Euphotic Zone Depth: Its Derivation and Implication to Ocean-Color Remote Sensing

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euphotic depth, inherent optical properties, ocean‐color remote sensing, water clarity

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Euphotic zone depth, z(1%), reflects the depth where photosynthetic available radiation ( PAR) is 1% of its surface value. The value of z(1%) is a measure of water clarity, which is an important parameter regarding ecosystems. Based on the Case-1 water assumption, z(1%) can be estimated empirically from the remotely derived concentration of chlorophyll-a ([ Chl]), commonly retrieved by employing band ratios of remote sensing reflectance ( R-rs). Recently, a model based on water's inherent optical properties ( IOPs) has been developed to describe the vertical attenuation of visible solar radiation. Since IOPs can be near-analytically calculated from R-rs, so too can z(1%). In this study, for measurements made over three different regions and at different seasons ( z(1%) were in a range of 4.3-82.0 m with [ Chl] ranging from 0.07 to 49.4 mg/m(3)), z(1%) calculated from R-rs was compared with z(1%) from in situ measured PAR profiles. It is found that the z(1%) values calculated via R-rs-derived IOPs are, on average, within similar to 14% of the measured values, and similar results were obtained for depths of 10% and 50% of surface PAR. In comparison, however, the error was similar to 33% when z(1%) is calculated via R-rs-derived [ Chl]. Further, the importance of deriving euphotic zone depth from satellite ocean-color remote sensing is discussed.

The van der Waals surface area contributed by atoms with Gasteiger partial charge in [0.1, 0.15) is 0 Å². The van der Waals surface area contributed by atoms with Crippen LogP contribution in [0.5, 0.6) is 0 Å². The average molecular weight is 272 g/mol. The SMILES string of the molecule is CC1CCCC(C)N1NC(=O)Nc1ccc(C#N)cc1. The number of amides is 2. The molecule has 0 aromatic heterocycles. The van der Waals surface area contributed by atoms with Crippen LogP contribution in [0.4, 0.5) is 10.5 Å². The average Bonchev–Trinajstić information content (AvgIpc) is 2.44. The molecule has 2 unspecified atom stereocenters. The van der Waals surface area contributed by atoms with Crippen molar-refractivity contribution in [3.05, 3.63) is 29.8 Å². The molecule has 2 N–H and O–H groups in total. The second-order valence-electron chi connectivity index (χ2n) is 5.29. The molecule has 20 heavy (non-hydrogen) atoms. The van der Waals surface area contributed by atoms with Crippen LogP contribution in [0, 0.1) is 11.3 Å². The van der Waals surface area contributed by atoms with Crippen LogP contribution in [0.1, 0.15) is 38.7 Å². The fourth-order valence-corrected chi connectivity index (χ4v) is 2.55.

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Journal of Geophysical Research - Oceans, v. 112, no. C3, article C03009.